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SME Policy Index: The Mediterranean Middle East and North Africa 2014

Implementation of the Small Business Act for Europe

image of SME Policy Index: The Mediterranean Middle East and North Africa 2014

This report assesses the elaboration and implementation of SME policy in eight Middle East and North African economies of the southern Mediterranean shore. The assessment is structured according to the ten policy principles covered in the Small Business Act for Europe (the SBA). One of the main findings is that over the last five years there has been progress in SME policy elaboration and implementation in spite of the political and economic turmoil. However, that progress has been modest, incremental and uneven across economies and dimensions. Political and economic stability, as well as institutional development, had a major impact on policy performance.

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Institutional and regulatory framework for SME policy making

SBA principle: Design rules according to the “think small first” principle

This chapter assesses policy areas defined under the “think small first” principle of the Small Business Act for Europe, which requires SMEs to be fully considered at the early stages of policy making in order to make legislation more SME friendly.

The first part of this chapter assesses the institutional framework for SMEs based on indicators referring to laws defining SMEs, strategies for SME development and institutions responsible for elaborating SME policy and implementing SME programmes. The second part focuses on measures simplifying legislation and the use of regulatory impact analysis in the policy making process. The third part addresses the regularity and representativeness of public-private consultations in the policy making process. The last part focuses on the existence and effectiveness of business associations and enterprise networks.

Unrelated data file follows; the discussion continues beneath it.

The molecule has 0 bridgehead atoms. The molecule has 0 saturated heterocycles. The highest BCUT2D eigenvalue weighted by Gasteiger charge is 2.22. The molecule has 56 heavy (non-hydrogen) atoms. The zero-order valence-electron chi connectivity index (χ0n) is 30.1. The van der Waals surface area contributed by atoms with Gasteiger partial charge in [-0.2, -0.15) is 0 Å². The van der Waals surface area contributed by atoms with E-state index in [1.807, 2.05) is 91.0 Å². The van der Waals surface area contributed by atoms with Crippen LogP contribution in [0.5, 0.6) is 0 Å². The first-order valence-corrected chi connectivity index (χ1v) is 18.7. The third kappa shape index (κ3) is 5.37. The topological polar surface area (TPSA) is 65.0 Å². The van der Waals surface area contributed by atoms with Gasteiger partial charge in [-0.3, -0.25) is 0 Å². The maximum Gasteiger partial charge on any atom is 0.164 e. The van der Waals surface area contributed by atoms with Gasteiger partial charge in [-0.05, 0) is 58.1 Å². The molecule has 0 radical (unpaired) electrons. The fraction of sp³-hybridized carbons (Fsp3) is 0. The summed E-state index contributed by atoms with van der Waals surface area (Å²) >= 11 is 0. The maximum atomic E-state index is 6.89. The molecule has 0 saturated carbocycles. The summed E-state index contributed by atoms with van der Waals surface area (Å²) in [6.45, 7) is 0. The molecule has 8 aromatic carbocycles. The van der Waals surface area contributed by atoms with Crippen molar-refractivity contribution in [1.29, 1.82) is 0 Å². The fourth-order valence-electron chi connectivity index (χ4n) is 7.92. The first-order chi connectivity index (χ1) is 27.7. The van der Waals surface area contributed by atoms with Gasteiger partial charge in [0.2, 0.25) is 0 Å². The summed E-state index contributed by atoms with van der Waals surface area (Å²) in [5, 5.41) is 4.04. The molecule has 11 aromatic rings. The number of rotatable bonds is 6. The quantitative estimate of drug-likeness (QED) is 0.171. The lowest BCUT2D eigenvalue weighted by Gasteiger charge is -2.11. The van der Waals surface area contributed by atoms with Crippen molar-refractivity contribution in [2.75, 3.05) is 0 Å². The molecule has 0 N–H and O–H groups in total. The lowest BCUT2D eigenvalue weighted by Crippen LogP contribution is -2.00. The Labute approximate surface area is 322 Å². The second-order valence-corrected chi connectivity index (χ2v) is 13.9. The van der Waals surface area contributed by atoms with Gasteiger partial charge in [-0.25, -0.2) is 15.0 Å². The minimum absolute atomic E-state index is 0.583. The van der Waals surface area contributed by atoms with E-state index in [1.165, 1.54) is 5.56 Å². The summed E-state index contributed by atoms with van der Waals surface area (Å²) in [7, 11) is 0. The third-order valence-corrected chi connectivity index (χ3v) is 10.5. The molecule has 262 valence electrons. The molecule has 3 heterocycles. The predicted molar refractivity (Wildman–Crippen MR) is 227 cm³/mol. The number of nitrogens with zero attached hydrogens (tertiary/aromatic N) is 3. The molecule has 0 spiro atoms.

Overall, the results of the assessment show that there are general institutional coordination mechanisms in SME policy making in the MED region. However, comprehensive SME strategies are still missing in most economies, which points to the need of establishing well-defined plans, objectives, measurable targets and clear reporting lines. All economies could also introduce or strengthen administrative simplification and regulatory impact analysis as an intrinsic element of the SME policy making process.

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